But this one is the first from the brand that can transform via a slick-folding metal roof into an open-air cruiser. Note that there are two very tight, very upright rear seats. Boot space shrinks from 340L to 240L with the roof down.
It's the first Ferrari that we could envisage being used as a daily driver. That's thanks to the designer interior, and the inclusion of the mod cons and ergonomics we expect from more run-of-the-mill cars.
The buttons at the end of the piece of aluminium (in order from left to right) prime the transmission and safety equipment for maximum thrust starts, engage reverse, and toggle between automatic and manual gear selection.
The LCD to the left can be used to display nav instructions or various other information. The Euro-friendly speedometer readings means that, along with the baying V8 engine, it's difficult to maintain a legal speed.
The California features a fast-changing dual-clutch transmission. To operate the gears in manual mode there are paddles behind the steering wheel (you can just see the downshift paddle behind the steering wheel's left spoke). In the translucent panel inset into the carbon fibre portion of the steering wheel, red indicators light up as you approach the engine's red line.
The F1-Trac switch (bottom left) sets the car up for different driving modes and conditions. In Comfort mode the throttle response is very noticeably dulled and electric safety nannies cut in at the first sign of danger. Sport makes the throttle as fast and as engaging as you'd expect from a Ferrari, and allows the car to drift about. CST Off basically sets the car up for a track day, with all electronic watchdogs switched off except for ABS.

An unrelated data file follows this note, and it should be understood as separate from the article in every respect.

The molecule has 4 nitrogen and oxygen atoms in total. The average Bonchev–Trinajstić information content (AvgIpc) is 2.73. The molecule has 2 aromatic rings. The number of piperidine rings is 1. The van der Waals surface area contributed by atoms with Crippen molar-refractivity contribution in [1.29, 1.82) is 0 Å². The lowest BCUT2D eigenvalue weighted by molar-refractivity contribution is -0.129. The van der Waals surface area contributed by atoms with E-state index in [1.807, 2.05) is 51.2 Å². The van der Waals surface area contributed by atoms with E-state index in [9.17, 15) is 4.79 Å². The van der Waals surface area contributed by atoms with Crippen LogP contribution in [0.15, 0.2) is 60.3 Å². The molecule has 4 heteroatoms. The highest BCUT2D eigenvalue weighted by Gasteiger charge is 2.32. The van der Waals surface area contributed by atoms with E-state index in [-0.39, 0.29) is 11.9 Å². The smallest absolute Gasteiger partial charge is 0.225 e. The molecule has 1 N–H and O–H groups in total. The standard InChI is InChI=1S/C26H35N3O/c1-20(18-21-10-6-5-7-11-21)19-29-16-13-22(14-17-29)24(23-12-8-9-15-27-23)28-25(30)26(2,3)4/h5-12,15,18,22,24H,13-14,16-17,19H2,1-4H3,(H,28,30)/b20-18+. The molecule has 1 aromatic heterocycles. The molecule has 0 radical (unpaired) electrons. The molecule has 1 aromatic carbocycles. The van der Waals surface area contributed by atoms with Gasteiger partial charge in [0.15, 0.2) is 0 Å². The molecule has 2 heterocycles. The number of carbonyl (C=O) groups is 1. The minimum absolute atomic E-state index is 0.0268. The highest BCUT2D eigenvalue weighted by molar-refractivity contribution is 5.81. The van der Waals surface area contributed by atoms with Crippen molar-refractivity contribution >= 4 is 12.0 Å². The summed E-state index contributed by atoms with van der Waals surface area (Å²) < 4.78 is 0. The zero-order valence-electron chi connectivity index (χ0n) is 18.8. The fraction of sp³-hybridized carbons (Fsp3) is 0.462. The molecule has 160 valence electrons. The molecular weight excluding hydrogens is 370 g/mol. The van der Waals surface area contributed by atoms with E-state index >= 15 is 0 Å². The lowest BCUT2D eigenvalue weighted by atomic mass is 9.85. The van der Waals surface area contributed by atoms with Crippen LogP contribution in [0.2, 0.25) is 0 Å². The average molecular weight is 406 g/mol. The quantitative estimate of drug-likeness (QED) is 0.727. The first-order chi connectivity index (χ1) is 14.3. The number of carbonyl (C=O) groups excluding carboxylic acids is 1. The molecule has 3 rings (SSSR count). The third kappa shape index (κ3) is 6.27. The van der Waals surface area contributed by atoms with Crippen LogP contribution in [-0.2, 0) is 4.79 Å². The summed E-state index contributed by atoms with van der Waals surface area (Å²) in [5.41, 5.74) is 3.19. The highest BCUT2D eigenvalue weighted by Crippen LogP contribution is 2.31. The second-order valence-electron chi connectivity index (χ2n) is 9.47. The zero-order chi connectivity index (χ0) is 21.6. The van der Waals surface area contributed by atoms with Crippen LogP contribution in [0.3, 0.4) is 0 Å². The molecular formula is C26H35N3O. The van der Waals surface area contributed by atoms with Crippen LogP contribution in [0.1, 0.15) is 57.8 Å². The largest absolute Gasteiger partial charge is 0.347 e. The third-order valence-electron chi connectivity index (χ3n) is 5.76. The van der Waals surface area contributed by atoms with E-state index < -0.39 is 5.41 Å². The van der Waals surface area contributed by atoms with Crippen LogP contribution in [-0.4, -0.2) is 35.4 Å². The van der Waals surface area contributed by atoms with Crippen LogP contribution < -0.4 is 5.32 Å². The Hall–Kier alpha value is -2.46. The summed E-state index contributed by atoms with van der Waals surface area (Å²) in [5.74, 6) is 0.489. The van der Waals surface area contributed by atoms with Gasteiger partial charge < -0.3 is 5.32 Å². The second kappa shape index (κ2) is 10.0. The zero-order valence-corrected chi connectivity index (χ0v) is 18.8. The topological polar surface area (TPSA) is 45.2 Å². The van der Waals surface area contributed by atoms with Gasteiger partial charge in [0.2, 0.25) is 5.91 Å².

Sitting under the bonnet is a 4.3-litre V8 pumping out 338kW of power and 485Nm of torque. It produces an addictive bark and roar with the roof down; it's considerably more muted when the roof is between you and the sky.
The California is set-up in the mould of a grand tourer. The suspension is surprisingly supple, with Melbourne's tram tracks producing barely a ripple. The rear end is easily provoked into sliding with aggressive use of the gas pedal. The California is capable of amazing pace through corners with only a slight amount of body roll, but it's obvious after driving the F430 that in the continuum between absolute pace and comfort, it errs towards everyday liveability.